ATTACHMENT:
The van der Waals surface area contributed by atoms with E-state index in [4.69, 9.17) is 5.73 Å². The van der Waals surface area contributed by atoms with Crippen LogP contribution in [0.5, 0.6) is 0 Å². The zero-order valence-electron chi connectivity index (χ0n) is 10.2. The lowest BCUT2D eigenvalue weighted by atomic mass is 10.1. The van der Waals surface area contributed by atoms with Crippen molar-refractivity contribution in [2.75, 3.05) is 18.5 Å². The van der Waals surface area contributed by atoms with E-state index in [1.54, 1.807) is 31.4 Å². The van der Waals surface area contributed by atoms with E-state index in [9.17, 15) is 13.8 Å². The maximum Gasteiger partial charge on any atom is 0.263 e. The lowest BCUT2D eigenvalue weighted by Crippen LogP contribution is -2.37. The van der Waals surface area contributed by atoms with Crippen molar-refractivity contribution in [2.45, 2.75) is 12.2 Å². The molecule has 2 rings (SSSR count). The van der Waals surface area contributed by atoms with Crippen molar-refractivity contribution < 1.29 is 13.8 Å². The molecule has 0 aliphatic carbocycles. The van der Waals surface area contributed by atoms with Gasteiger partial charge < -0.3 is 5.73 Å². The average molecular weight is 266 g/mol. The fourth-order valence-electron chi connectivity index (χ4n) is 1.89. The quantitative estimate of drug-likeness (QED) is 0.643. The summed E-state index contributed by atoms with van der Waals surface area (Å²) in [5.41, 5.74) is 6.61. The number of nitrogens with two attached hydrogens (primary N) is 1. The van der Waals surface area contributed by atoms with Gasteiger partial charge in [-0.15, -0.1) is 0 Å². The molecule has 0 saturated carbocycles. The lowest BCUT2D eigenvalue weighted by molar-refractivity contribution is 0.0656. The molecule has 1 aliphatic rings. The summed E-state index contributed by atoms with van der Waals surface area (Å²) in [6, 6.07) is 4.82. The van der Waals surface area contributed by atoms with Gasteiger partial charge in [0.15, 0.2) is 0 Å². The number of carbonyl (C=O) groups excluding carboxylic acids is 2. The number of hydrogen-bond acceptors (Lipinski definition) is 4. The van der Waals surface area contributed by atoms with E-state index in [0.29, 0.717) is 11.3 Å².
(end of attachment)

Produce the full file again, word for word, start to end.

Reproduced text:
The van der Waals surface area contributed by atoms with E-state index in [4.69, 9.17) is 5.73 Å². The van der Waals surface area contributed by atoms with Crippen LogP contribution in [0.5, 0.6) is 0 Å². The zero-order valence-electron chi connectivity index (χ0n) is 10.2. The lowest BCUT2D eigenvalue weighted by atomic mass is 10.1. The van der Waals surface area contributed by atoms with Crippen molar-refractivity contribution in [2.75, 3.05) is 18.5 Å². The van der Waals surface area contributed by atoms with E-state index in [1.54, 1.807) is 31.4 Å². The van der Waals surface area contributed by atoms with E-state index in [9.17, 15) is 13.8 Å². The maximum Gasteiger partial charge on any atom is 0.263 e. The lowest BCUT2D eigenvalue weighted by Crippen LogP contribution is -2.37. The van der Waals surface area contributed by atoms with Crippen molar-refractivity contribution in [2.45, 2.75) is 12.2 Å². The molecule has 2 rings (SSSR count). The van der Waals surface area contributed by atoms with Crippen molar-refractivity contribution < 1.29 is 13.8 Å². The molecule has 0 aliphatic carbocycles. The van der Waals surface area contributed by atoms with Gasteiger partial charge < -0.3 is 5.73 Å². The average molecular weight is 266 g/mol. The fourth-order valence-electron chi connectivity index (χ4n) is 1.89. The quantitative estimate of drug-likeness (QED) is 0.643. The summed E-state index contributed by atoms with van der Waals surface area (Å²) in [5.41, 5.74) is 6.61. The number of nitrogens with two attached hydrogens (primary N) is 1. The van der Waals surface area contributed by atoms with Gasteiger partial charge in [-0.15, -0.1) is 0 Å². The molecule has 0 saturated carbocycles. The lowest BCUT2D eigenvalue weighted by molar-refractivity contribution is 0.0656. The molecule has 1 aliphatic rings. The summed E-state index contributed by atoms with van der Waals surface area (Å²) in [6, 6.07) is 4.82. The van der Waals surface area contributed by atoms with Gasteiger partial charge in [0.15, 0.2) is 0 Å². The number of carbonyl (C=O) groups excluding carboxylic acids is 2. The number of hydrogen-bond acceptors (Lipinski definition) is 4. The van der Waals surface area contributed by atoms with E-state index in [0.29, 0.717) is 11.3 Å².